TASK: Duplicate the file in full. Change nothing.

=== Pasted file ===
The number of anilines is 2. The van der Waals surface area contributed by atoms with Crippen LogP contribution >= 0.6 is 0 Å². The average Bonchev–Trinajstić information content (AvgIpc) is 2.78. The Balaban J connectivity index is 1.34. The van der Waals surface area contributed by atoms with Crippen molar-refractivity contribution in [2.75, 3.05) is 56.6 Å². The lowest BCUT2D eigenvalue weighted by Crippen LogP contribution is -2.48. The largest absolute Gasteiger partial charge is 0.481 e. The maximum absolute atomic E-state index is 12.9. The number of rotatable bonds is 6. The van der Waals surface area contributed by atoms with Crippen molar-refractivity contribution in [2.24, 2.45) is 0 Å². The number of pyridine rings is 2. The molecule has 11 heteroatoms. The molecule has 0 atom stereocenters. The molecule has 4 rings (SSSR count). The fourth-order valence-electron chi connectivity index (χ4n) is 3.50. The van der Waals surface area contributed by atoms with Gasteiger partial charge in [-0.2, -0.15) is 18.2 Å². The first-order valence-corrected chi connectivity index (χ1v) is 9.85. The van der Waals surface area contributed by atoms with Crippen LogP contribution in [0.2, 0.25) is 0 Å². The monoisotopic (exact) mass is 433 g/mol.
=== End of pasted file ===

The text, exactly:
The number of anilines is 2. The van der Waals surface area contributed by atoms with Crippen LogP contribution >= 0.6 is 0 Å². The average Bonchev–Trinajstić information content (AvgIpc) is 2.78. The Balaban J connectivity index is 1.34. The van der Waals surface area contributed by atoms with Crippen molar-refractivity contribution in [2.75, 3.05) is 56.6 Å². The lowest BCUT2D eigenvalue weighted by Crippen LogP contribution is -2.48. The largest absolute Gasteiger partial charge is 0.481 e. The maximum absolute atomic E-state index is 12.9. The number of rotatable bonds is 6. The van der Waals surface area contributed by atoms with Crippen molar-refractivity contribution in [2.24, 2.45) is 0 Å². The number of pyridine rings is 2. The molecule has 11 heteroatoms. The molecule has 0 atom stereocenters. The molecule has 4 rings (SSSR count). The fourth-order valence-electron chi connectivity index (χ4n) is 3.50. The van der Waals surface area contributed by atoms with Gasteiger partial charge in [-0.2, -0.15) is 18.2 Å². The first-order valence-corrected chi connectivity index (χ1v) is 9.85. The van der Waals surface area contributed by atoms with Crippen LogP contribution in [0.2, 0.25) is 0 Å². The monoisotopic (exact) mass is 433 g/mol.